Larson is a third-generation dairy producer in southern Florida, milking 4,200 cows.
**Extended comments highlighted in blue.
Water quality has always been a concern at Larson Dairy. Mosquito Creek, a tributary to Lake Okeechobee, moves water and nutrients from the north, directly through our two dairies to the southern end of our farms, where most of our water sampling occurs.
Florida’s Department of Environmental Protection has suggested projects over the years, including an interceptor seepage system and additional pivots and sampling wells.
We have strived to maintain or improve the quality of water that comes in contact with our operation. However, we are at the point where growth has stopped because of environmental issues. Under current regulations on cow numbers, to increase the herd size we would need to purchase additional land for waste management.
One of our barns has a system that gives up 50-plus acres for waste storage ponds. Solids settle, and eventually the third-stage ponds pump out onto fields via two (110-acre) pivots. We have just added a 38-acre pivot that takes water from the second-stage waste storage pond.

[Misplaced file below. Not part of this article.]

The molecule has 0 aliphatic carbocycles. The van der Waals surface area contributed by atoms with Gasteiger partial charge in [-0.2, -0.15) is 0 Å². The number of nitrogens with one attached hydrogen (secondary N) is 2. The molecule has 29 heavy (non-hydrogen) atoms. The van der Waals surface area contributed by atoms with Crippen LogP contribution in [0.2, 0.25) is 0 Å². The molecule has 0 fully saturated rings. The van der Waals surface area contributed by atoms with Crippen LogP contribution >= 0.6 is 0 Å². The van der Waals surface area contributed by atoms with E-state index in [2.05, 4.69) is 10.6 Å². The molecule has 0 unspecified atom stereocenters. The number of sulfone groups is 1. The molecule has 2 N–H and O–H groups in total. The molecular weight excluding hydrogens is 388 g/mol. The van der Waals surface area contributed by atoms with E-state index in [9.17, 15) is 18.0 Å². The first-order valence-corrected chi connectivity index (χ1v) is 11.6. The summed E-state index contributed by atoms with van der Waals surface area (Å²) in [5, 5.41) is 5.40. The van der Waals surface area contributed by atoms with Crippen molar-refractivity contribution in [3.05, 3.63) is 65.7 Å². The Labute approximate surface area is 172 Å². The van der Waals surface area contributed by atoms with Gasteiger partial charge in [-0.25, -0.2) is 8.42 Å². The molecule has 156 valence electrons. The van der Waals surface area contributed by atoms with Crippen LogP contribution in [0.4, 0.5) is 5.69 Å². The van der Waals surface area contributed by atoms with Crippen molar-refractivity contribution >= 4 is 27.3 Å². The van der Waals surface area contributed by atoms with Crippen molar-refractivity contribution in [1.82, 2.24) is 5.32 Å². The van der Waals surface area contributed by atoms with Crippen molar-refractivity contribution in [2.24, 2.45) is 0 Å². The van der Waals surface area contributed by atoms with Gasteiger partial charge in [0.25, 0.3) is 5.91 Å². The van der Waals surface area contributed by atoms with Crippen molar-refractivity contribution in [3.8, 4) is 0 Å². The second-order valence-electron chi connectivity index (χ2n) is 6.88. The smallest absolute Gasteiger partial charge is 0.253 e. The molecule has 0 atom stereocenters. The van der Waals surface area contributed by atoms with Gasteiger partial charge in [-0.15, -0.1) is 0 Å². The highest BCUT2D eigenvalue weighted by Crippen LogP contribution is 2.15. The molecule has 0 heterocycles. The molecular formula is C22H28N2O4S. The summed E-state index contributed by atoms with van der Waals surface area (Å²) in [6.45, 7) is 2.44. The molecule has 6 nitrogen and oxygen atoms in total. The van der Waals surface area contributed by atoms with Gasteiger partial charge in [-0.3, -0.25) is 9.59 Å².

Two years ago, samples indicated that our waste storage ponds might be leaking into Mosquito Creek. We then quickly implemented our seepage interceptor system. This is a long series of hoses surrounding the waste storage ponds that collect water and pump it back to the second or third waste storage pond via three lift pumps.
We also recently constructed two waste storage ponds that trap nutrient runoff from our commodity barn area. We even built a brim around the entire commodity area to capture storm water runoff in this area. When the ponds are near full, they can be pumped out through a 60-acre pivot onto a newly planted stargrass field.
Larson Dairy has also worked with other businesses that were interested in taking waste off the farm to create value-added products. However, the inability to move a consistent amount of waste material off-farm made it impractical to use this method as part of our best management practices.
We have strived to meet water quality standards as they have changed over the years. However, as cost-share for environmental regulations has decreased, implementing new regulations has become increasingly cumbersome and provided even less opportunity for business growth.
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